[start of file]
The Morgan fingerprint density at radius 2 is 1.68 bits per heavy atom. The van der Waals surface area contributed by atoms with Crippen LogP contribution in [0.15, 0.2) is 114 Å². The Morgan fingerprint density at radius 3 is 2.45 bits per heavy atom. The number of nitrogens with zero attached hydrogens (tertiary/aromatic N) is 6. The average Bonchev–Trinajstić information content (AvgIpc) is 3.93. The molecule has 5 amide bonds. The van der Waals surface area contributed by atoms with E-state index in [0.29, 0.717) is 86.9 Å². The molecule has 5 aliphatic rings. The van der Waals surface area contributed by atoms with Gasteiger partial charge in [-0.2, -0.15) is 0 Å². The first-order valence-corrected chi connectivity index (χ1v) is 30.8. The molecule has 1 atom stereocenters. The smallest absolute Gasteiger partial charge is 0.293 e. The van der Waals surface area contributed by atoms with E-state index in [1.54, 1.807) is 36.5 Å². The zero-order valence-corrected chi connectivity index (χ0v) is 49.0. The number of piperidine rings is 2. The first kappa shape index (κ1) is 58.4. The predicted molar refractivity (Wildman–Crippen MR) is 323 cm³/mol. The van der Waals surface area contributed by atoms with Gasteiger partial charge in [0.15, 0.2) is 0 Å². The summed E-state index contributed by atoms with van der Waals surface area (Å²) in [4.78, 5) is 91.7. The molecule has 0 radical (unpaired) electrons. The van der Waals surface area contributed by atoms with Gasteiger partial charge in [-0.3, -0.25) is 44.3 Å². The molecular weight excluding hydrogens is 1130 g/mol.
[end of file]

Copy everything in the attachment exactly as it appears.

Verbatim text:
The Morgan fingerprint density at radius 2 is 1.68 bits per heavy atom. The van der Waals surface area contributed by atoms with Crippen LogP contribution in [0.15, 0.2) is 114 Å². The Morgan fingerprint density at radius 3 is 2.45 bits per heavy atom. The number of nitrogens with zero attached hydrogens (tertiary/aromatic N) is 6. The average Bonchev–Trinajstić information content (AvgIpc) is 3.93. The molecule has 5 amide bonds. The van der Waals surface area contributed by atoms with E-state index in [0.29, 0.717) is 86.9 Å². The molecule has 5 aliphatic rings. The van der Waals surface area contributed by atoms with Gasteiger partial charge in [-0.2, -0.15) is 0 Å². The first-order valence-corrected chi connectivity index (χ1v) is 30.8. The molecule has 1 atom stereocenters. The smallest absolute Gasteiger partial charge is 0.293 e. The van der Waals surface area contributed by atoms with E-state index in [1.54, 1.807) is 36.5 Å². The zero-order valence-corrected chi connectivity index (χ0v) is 49.0. The number of piperidine rings is 2. The first kappa shape index (κ1) is 58.4. The predicted molar refractivity (Wildman–Crippen MR) is 323 cm³/mol. The van der Waals surface area contributed by atoms with Gasteiger partial charge in [0.15, 0.2) is 0 Å². The summed E-state index contributed by atoms with van der Waals surface area (Å²) in [4.78, 5) is 91.7. The molecule has 0 radical (unpaired) electrons. The van der Waals surface area contributed by atoms with Gasteiger partial charge in [-0.3, -0.25) is 44.3 Å². The molecular weight excluding hydrogens is 1130 g/mol.